Genome sequencing has moved from bench research into clinical care—and it’s producing medical miracles. Now, it’s time to make genome sequencing an everyday part of our clinical workflows. That day is closer than you might think.
Those were the messages James Lowey shared at HIMSS 2015 in Chicago. As VP of technology at TGen—the nonprofit Translational Genomics Research Institute—James is at the forefront of efforts to bring next-generation genomic sequencing into the clinical mainstream and use it to transform the way we diagnose, treat, and prevent illness.
At the HIMSS session, James described the broad range of areas of clinical interest for genomic data. He also discussed the compute infrastructure necessary to provide cost-effective performance and scalability for large-scale production processing of genomic data.
Recently, our healthcare team interviewed James to learn more about his TGen’s strategy. In this case study, James tells us where he thinks we’re heading—and how fast we’re getting there. He also highlights social and policy issues that must be addressed, and points out the need for ongoing research to establish evidence-based clinical protocols.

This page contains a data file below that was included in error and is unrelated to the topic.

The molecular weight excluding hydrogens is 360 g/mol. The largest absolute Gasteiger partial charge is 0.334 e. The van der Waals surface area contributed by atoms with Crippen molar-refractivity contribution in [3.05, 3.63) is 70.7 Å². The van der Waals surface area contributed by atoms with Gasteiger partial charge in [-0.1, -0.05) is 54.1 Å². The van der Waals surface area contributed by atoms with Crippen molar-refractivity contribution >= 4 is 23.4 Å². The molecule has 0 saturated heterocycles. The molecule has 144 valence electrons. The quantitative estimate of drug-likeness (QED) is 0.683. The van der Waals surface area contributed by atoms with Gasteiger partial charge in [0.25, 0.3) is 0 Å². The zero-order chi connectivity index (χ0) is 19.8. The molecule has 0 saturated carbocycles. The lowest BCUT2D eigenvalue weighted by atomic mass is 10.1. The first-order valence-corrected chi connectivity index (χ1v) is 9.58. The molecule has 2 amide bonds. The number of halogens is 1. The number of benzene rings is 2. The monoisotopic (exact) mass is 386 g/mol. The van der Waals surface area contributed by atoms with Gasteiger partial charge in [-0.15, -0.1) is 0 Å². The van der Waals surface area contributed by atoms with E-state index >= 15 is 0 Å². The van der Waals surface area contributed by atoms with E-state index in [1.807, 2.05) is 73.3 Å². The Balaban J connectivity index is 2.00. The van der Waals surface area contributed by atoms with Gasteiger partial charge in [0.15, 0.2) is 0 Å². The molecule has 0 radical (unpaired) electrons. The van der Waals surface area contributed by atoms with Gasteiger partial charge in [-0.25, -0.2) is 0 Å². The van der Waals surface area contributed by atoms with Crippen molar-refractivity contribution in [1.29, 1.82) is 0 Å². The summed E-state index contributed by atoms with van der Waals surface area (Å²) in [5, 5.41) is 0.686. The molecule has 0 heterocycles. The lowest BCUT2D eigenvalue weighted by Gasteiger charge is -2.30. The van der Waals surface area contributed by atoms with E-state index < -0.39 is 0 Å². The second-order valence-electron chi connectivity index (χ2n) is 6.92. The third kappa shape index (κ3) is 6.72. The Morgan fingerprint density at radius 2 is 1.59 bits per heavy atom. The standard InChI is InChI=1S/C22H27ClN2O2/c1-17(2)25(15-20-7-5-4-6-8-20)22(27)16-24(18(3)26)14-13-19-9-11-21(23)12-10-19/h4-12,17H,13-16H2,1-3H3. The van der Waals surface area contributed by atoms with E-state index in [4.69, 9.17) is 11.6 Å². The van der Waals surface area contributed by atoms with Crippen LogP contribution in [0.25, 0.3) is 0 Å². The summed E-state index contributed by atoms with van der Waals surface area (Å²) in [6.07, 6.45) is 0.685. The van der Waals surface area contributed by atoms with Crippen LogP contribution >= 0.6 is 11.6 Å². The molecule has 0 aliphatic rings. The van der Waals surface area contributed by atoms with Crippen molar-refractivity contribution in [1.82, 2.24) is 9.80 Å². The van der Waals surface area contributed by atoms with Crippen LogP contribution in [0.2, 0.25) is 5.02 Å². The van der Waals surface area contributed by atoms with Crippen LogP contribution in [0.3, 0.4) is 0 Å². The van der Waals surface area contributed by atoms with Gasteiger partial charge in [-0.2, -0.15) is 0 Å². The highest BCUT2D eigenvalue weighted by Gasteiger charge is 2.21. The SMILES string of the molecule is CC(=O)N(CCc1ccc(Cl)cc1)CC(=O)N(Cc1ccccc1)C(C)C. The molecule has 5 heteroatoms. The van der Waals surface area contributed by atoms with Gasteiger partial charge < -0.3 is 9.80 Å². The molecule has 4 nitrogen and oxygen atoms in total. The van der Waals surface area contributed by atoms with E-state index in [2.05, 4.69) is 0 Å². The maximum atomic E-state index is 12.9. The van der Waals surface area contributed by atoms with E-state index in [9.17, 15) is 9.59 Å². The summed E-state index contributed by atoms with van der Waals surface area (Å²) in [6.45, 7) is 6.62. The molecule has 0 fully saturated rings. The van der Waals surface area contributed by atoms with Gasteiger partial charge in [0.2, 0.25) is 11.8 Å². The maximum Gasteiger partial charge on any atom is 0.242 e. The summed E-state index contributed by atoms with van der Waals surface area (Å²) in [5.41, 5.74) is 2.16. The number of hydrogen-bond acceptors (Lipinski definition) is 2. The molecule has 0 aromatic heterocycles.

I hope you’ll read the TGen case study and join the conversation. Is your organization incorporating genomic analysis into clinical workflows? If so, can you share any advice or best practices? If not, how close are you? What are your next steps? What’s holding you back? Let me know in the comments section. Or become a member of the Intel Health and Life Sciences Community.
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Download the session handout from HIMSS 2015, Using Genomic Data to Make a Difference in Clinical Care.
Stay in touch: @IntelHealth, @hankinjoan